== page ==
It is a very commonly held view that in this passage Cain complains about the greatness of his punishment, and that in response to this complaint the Lord takes pity upon Cain and shows him kindness (grace) by placing a mark upon him and thus preventing his being slain. This, then, would be grace to the reprobate, or common grace. 

In response to this question, I will quote a section from my Old Testament History Notes, the syllabus on The Prediluvian Period, pp. 24, ff. The first part of this quotation is about the sentence pronounced on Cain: 

“Sentence is therefore pronounced upon Cain. He is cursed from the earth which hath opened her mouth to receive his brother’s blood. Notice, in the first place, that Cain is cursed not by, but from the ground. Secondly, notice that this is explained in the words of verse 12: ‘When thou tillest the ground, it shall not henceforth yield unto thee her strength; a fugitive and a vagabond shalt thou be in the earth.’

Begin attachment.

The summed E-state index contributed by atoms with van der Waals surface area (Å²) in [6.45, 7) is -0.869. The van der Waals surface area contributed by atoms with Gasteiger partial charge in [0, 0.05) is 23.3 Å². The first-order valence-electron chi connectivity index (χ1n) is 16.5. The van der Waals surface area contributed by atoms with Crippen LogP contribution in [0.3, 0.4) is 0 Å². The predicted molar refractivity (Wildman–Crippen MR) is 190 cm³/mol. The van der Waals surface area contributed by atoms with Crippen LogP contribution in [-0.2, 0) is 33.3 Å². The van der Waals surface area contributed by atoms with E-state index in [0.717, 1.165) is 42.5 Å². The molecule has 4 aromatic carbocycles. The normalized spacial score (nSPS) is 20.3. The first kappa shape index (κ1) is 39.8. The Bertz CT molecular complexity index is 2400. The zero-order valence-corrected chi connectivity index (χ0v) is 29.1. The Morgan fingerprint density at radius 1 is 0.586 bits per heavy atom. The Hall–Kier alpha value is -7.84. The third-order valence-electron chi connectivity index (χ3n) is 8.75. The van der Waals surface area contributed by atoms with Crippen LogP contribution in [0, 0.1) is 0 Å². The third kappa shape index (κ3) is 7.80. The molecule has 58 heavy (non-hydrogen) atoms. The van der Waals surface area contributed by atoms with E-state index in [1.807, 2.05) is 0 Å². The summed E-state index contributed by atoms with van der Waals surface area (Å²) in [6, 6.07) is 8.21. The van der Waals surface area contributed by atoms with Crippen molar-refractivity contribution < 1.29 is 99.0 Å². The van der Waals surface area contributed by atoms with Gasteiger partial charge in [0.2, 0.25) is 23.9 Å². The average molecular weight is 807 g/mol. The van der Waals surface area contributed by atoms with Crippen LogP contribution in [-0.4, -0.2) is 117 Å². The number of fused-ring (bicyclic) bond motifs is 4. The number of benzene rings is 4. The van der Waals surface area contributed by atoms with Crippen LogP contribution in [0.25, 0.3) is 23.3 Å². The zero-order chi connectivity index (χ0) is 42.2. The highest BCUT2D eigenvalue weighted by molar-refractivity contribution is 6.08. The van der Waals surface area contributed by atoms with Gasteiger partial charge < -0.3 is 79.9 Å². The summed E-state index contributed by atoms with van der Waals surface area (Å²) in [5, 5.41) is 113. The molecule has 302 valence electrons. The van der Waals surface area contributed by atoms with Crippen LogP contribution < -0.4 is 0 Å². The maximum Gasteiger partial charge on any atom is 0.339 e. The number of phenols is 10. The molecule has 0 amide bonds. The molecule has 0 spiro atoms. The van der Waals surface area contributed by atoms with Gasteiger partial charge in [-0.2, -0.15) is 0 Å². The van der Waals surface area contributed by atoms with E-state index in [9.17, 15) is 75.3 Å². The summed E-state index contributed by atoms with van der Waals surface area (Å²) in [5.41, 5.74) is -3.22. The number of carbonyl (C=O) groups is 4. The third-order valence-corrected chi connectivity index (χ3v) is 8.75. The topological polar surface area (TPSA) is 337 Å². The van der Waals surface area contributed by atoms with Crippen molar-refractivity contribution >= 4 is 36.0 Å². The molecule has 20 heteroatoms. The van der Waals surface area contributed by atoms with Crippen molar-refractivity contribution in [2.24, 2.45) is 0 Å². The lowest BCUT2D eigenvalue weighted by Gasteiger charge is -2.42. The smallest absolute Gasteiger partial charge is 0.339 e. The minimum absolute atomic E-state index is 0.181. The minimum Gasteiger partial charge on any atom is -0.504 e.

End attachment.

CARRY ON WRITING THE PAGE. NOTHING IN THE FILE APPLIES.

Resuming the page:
“This is a specific curse pronounced upon Cain, quite in harmony with the nature of his sin. The ground itself was also cursed after the fall; yet for Christ’s sake, and for the sake of the elect in Him, it was also kept and principally blessed. But now Cain is cursed from the ground. The earth itself is made to assume an attitude of cursing toward Cain. When Cain tills the ground, it will not yield its strength to him. This does not mean that Cain will dwell in the desert. But it implies that wherever Cain shall turn, he will be cursed from the earth. His presence, as it were, will cause the earth to recoil in horror, so that it will scarcely feed him, and so that only with great difficulty will he be able to derive from the soil the means of his support. 

“In that same sense he will be a fugitive and a vagabond. The very earth will cast him out and forsake him, so that he will have no rest. Especially, it seems, in the light of Cain’s retort and in the light of the fact that he goes forth from the land of Eden, this included two elements: 1) that he no longer had any place in the land of Eden, where Jehovah revealed His face and spoke to His people; and, 2) that he would be driven always by the impulse of fear that everyone finding him would want to slay him. As unrelentingly chased by this dread, he would have no settled resting place in the earth. A vain, fugitive, accursed life shall Cain lead in the earth. The very earth will spew him out, wherever he turns.